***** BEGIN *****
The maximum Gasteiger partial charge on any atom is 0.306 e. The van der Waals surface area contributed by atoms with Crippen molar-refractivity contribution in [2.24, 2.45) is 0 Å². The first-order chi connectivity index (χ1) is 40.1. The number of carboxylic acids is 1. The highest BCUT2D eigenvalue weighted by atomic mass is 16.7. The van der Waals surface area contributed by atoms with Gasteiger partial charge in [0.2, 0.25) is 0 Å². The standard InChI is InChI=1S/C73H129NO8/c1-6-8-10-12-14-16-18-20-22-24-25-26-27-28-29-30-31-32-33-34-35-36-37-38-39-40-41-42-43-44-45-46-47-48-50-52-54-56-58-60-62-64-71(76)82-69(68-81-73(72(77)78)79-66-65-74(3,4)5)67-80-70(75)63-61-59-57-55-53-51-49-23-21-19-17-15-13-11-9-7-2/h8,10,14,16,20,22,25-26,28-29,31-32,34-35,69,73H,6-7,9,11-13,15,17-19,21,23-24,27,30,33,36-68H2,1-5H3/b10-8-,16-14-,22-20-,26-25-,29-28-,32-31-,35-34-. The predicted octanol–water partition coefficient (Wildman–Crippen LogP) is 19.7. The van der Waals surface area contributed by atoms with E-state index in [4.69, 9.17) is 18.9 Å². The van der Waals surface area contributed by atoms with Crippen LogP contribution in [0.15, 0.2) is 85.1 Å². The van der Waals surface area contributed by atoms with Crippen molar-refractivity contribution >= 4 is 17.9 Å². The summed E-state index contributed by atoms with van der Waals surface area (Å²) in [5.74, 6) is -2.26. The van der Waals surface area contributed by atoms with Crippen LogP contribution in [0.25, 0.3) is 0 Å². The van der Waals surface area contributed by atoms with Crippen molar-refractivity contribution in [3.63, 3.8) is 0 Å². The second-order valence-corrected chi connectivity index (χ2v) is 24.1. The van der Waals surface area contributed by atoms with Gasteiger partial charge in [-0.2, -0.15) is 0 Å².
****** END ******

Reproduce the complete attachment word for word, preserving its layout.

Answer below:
The maximum Gasteiger partial charge on any atom is 0.306 e. The van der Waals surface area contributed by atoms with Crippen molar-refractivity contribution in [2.24, 2.45) is 0 Å². The first-order chi connectivity index (χ1) is 40.1. The number of carboxylic acids is 1. The highest BCUT2D eigenvalue weighted by atomic mass is 16.7. The van der Waals surface area contributed by atoms with Gasteiger partial charge in [0.2, 0.25) is 0 Å². The standard InChI is InChI=1S/C73H129NO8/c1-6-8-10-12-14-16-18-20-22-24-25-26-27-28-29-30-31-32-33-34-35-36-37-38-39-40-41-42-43-44-45-46-47-48-50-52-54-56-58-60-62-64-71(76)82-69(68-81-73(72(77)78)79-66-65-74(3,4)5)67-80-70(75)63-61-59-57-55-53-51-49-23-21-19-17-15-13-11-9-7-2/h8,10,14,16,20,22,25-26,28-29,31-32,34-35,69,73H,6-7,9,11-13,15,17-19,21,23-24,27,30,33,36-68H2,1-5H3/b10-8-,16-14-,22-20-,26-25-,29-28-,32-31-,35-34-. The predicted octanol–water partition coefficient (Wildman–Crippen LogP) is 19.7. The van der Waals surface area contributed by atoms with E-state index in [4.69, 9.17) is 18.9 Å². The van der Waals surface area contributed by atoms with Crippen LogP contribution in [0.15, 0.2) is 85.1 Å². The van der Waals surface area contributed by atoms with Crippen molar-refractivity contribution >= 4 is 17.9 Å². The summed E-state index contributed by atoms with van der Waals surface area (Å²) in [5.74, 6) is -2.26. The van der Waals surface area contributed by atoms with Crippen LogP contribution in [0.25, 0.3) is 0 Å². The van der Waals surface area contributed by atoms with Crippen molar-refractivity contribution in [3.63, 3.8) is 0 Å². The second-order valence-corrected chi connectivity index (χ2v) is 24.1. The van der Waals surface area contributed by atoms with Gasteiger partial charge in [-0.2, -0.15) is 0 Å².